Therefore, my recommendation would be not to agree to any representation of the human form in spite of its universal character.

In conclusion, I wish to take the liberty of giving expression to another aspect of the problem although I have not been consulted about it.

I strongly object to the use of an interfaith chapel. The Halakhah is unequivocally opposed to it and this prohibition is even more strict than that concerning human images. I understand, of course, what this statement implies in terms of public relations. However, I cannot help but be frank and outspoken about it. The idea of a common house of prayer is absolutely irreconcilable with the Judaic philosophy of worship. This attitude stems neither from intolerance or narrow-mindedness, nor from a feeling of superiority or dogmatic charism, but from a deep philosophical insight into the essence of worship. We identify ourselves with our Gentile neighbors in all matters of collective endeavor - social, political and cultural activities. There should be no retreat on the part of the Jew from the full participation in all phases of national life and we are committed to all American institutions. However, the worship of God is not a social or collective gesture but is a genuinely individual, most personal, intimate and tender relationship which cannot be shared with anyone else. That is why the use of a common chapel is objectionable from the Jewish viewpoint that insists upon the uniqueness and individuality of the form of service and the place in which we worship. Moreover, the Halakhah operates with the concept of the holiness of the synagogue. The main characteristics of holiness are: uniqueness, separateness, a state of being consecrated to, determined by, and directed upon a single goal - a specific mode of worship. The holiness of the synagogue, like the sanctity of the home, finds expression in our respect for its privacy and exclusiveness. To be dedicated to a plurality of cultic modes is a pure paradox. This paradox becomes more striking when we consider the discrepancy between the Jewish service and the Christian form of worship. The Christian Orthodox church sees in the act of worship a sacramental mysterious performance, which is fraught with otherworldliness and beatitude, and is rooted in the miracle of transubstantiation. The whole organization of the service and the arrangement of its surroundings, like the passive role of the audience, the soft music of the organ, the stained glass window and the Gothic style of the architecture, serve one purpose, namely the intensification of a feeling of super-naturalness, strangeness and meta-rationality. In contrast to this, the Jewish service is distinguished by its simplicity. It asserts itself in a dialogue between God and man on the level of this-worldliness and concreteness. It is conducted in an atmosphere of rationality, familiarity, and naturalness. Hence, I am unable to comprehend how it is possible to dedicate a chapel to two mutually exclusive ways of worship and how one could reconcile the Jewish service with alien architectural surroundings which symbolize the mysterium magnum of the Eucharist rite.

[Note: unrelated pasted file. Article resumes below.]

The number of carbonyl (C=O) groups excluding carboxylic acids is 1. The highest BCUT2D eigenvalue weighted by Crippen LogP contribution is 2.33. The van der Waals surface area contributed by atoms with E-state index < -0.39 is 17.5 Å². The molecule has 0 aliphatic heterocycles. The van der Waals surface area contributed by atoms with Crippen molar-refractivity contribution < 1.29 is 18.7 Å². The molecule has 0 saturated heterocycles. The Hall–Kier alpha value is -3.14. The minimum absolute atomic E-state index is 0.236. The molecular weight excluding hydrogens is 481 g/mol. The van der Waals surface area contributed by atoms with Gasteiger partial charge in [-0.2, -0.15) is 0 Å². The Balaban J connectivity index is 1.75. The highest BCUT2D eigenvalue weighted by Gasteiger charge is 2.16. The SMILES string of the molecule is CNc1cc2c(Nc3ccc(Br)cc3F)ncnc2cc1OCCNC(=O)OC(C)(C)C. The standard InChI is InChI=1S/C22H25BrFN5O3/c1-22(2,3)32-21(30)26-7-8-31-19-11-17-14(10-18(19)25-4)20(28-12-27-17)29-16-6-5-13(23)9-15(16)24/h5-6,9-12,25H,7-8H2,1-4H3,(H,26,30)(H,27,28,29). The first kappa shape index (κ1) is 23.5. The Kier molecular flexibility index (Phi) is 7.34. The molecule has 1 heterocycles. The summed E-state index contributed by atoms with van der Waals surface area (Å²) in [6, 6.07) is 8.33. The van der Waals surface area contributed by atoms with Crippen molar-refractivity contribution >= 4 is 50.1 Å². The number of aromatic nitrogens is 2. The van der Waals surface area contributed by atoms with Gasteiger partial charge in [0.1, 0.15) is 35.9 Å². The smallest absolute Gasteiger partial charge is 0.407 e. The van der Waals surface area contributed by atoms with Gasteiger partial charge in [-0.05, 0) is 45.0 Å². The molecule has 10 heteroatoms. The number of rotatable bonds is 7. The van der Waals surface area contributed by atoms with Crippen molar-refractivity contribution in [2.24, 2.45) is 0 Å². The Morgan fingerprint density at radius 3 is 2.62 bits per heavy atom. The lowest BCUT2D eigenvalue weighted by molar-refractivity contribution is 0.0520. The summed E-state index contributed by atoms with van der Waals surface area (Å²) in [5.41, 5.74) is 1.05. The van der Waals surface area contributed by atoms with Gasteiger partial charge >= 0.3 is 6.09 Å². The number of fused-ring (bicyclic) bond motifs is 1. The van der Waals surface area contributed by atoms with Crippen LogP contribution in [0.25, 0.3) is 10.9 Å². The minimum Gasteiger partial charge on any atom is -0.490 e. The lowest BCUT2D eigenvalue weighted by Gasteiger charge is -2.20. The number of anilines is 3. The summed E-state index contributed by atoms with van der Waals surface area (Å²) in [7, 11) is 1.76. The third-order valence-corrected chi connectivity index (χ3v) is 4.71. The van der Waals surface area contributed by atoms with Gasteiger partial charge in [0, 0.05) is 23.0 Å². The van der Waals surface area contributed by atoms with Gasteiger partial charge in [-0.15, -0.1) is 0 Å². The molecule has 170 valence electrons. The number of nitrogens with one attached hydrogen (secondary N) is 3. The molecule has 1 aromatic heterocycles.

The halakhic law, like any other sound religious norm, insists upon worship keeping up with the original themes and motifs which reflect the living transcendental consciousness of the respective religious community. Standardization and communization of man's relationship to God, the most subjective, intimate and primordial experience, is as absurd as a similar attempt to standardize and communize human love, passion and romance would prove to be. The shibboleth of the religious act is its singularity.

Continues...


Excerpted from Community, Covenant and Commitment by Joseph B. Soloveitchik Copyright © 2005 by Toras HoRav Foundation. Excerpted by permission.